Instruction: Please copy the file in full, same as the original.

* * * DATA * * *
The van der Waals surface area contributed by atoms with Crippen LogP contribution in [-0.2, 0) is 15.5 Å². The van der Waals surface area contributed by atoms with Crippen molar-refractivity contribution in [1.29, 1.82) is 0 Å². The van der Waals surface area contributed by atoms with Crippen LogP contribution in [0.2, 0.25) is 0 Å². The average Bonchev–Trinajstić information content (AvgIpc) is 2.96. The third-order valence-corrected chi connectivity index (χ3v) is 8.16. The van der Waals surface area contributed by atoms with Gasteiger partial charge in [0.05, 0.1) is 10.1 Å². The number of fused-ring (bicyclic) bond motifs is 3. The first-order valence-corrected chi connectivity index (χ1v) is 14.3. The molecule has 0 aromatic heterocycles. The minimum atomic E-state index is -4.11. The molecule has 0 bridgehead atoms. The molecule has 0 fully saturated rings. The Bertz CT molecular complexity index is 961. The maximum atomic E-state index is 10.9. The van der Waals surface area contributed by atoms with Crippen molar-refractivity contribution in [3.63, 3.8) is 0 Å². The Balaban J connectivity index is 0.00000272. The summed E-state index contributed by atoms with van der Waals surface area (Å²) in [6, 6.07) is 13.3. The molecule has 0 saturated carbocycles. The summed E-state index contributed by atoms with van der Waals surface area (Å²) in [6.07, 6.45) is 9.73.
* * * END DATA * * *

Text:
The van der Waals surface area contributed by atoms with Crippen LogP contribution in [-0.2, 0) is 15.5 Å². The van der Waals surface area contributed by atoms with Crippen molar-refractivity contribution in [1.29, 1.82) is 0 Å². The van der Waals surface area contributed by atoms with Crippen LogP contribution in [0.2, 0.25) is 0 Å². The average Bonchev–Trinajstić information content (AvgIpc) is 2.96. The third-order valence-corrected chi connectivity index (χ3v) is 8.16. The van der Waals surface area contributed by atoms with Gasteiger partial charge in [0.05, 0.1) is 10.1 Å². The number of fused-ring (bicyclic) bond motifs is 3. The first-order valence-corrected chi connectivity index (χ1v) is 14.3. The molecule has 0 aromatic heterocycles. The minimum atomic E-state index is -4.11. The molecule has 0 bridgehead atoms. The molecule has 0 fully saturated rings. The Bertz CT molecular complexity index is 961. The maximum atomic E-state index is 10.9. The van der Waals surface area contributed by atoms with Crippen molar-refractivity contribution in [3.63, 3.8) is 0 Å². The Balaban J connectivity index is 0.00000272. The summed E-state index contributed by atoms with van der Waals surface area (Å²) in [6, 6.07) is 13.3. The molecule has 0 saturated carbocycles. The summed E-state index contributed by atoms with van der Waals surface area (Å²) in [6.07, 6.45) is 9.73.